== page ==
In Spring of 1936 Franklin arrived on The Rock as Alcatraz inmate number 335. If you look at Alcatraz mugshots you’ll notice that, unlike any others in the USA, they contain the name of the prison, the date and the inmate’s number. They don’t include the inmate’s name and that was deliberate. Alcatraz was designed to warehouse the worst of the worst, both to keep them under maximum security and do everything within the law (and sometimes outside it) to break their wills, crush the egos and spirits and generally make the loudest, toughest, most arrogant convict submit to absolutely rigid discipline and routine. And Alcatraz inmates had nothing to gain by observing the myriad of rules. They did, however, lose the very few privileges they were allowed by not obeying them. Even working as prison labour was a privilege that had to be earned with good behaviour. At Kilby he was ‘Whitey’ the feared killer and bank robber. At Alcatraz he number 335 and nothing more.
Unfortunately for the prison authorities, if they thought Whitey could be so easily broken down they were to be very, very disappointed. He lost no time in making contacts and finding two confederates with whom to pursue his all-consuming ambition – escape. It only took him until May 23, 1938 to try and make his ambition a reality by taking part in only the third major escape attempt since Alcatraz had opened in 1934.
His confederates were Thomas Limerick (serving time for armed robberies in Iowa, South Dakota and Nebraska) and Texas outlaw James ‘Tex’ Lucas (also serving decades for armed robbery and taking a stolen car across a State, a Federal crime under the Der Act). Lucas, constantly in trouble even at Alcatraz, had already cemented his reputation there for the non-fatal stabbing of another inmate with a pair of barber’s shears. Nothing unusual about that in and of itself, inmate stabbings are regular things at most maximum-security prisons, but for one small detail. The victim was inmate number 85, who had been among the first inmates to arrive on the Rock.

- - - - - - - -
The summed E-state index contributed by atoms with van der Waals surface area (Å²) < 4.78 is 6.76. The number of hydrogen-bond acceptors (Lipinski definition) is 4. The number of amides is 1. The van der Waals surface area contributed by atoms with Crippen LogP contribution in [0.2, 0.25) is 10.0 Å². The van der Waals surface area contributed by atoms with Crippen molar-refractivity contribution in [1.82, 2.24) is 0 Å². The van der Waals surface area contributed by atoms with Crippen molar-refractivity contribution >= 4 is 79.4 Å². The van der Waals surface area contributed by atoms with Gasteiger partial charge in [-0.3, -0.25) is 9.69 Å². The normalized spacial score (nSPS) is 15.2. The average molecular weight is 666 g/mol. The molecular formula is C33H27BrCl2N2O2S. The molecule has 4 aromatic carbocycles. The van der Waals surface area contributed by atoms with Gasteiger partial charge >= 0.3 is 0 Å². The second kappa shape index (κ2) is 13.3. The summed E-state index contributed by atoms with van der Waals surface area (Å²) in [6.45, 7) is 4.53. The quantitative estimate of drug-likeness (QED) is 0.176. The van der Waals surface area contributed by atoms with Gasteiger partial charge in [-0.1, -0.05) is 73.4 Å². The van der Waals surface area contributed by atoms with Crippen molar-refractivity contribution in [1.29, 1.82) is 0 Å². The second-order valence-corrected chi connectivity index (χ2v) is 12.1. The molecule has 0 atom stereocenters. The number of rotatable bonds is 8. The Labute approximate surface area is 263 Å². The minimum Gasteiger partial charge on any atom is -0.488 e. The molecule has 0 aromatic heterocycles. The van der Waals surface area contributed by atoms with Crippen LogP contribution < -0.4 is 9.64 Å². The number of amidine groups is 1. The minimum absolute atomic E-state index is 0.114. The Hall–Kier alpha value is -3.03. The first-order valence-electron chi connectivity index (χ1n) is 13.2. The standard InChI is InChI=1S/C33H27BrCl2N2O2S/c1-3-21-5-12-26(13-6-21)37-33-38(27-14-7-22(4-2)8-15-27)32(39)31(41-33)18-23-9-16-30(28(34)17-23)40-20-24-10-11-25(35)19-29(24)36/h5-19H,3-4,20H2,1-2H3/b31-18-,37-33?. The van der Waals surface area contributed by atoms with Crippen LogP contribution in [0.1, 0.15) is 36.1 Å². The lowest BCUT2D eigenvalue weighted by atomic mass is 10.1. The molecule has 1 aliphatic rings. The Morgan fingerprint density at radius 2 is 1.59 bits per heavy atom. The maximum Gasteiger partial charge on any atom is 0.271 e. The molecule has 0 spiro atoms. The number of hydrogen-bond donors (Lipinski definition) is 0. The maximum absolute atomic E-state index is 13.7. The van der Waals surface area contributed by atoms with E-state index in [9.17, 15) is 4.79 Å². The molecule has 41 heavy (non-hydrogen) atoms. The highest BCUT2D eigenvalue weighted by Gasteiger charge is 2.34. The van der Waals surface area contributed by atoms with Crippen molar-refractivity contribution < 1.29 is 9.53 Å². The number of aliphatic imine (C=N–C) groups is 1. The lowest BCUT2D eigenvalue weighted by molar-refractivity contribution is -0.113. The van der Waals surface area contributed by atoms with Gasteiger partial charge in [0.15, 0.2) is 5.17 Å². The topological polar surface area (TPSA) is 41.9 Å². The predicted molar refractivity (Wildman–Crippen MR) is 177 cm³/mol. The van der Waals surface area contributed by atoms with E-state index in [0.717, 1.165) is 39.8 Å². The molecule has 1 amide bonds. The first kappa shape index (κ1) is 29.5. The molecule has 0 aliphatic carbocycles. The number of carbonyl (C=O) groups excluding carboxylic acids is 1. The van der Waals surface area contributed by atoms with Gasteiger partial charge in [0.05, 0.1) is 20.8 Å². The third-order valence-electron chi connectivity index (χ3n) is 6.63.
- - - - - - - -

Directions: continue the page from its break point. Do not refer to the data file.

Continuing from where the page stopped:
Inmate 85 was Al Capone.
The Al Capone.
When not serving time in solitary for that and a laundry list of other disciplinary infractions, Lucas, like pretty much every other inmate on the island, spent his leisure time dreaming up any even slightly feasible plan for getting off it again. His plan, as it turned out, wasn’t even feasible, let alone successful. But, like his to partners, he had nothing to look forward to except spending the rest of his life behind bars and nothing to lose except his life, which he was prepared to risk for even an infinitesimal chance of escape.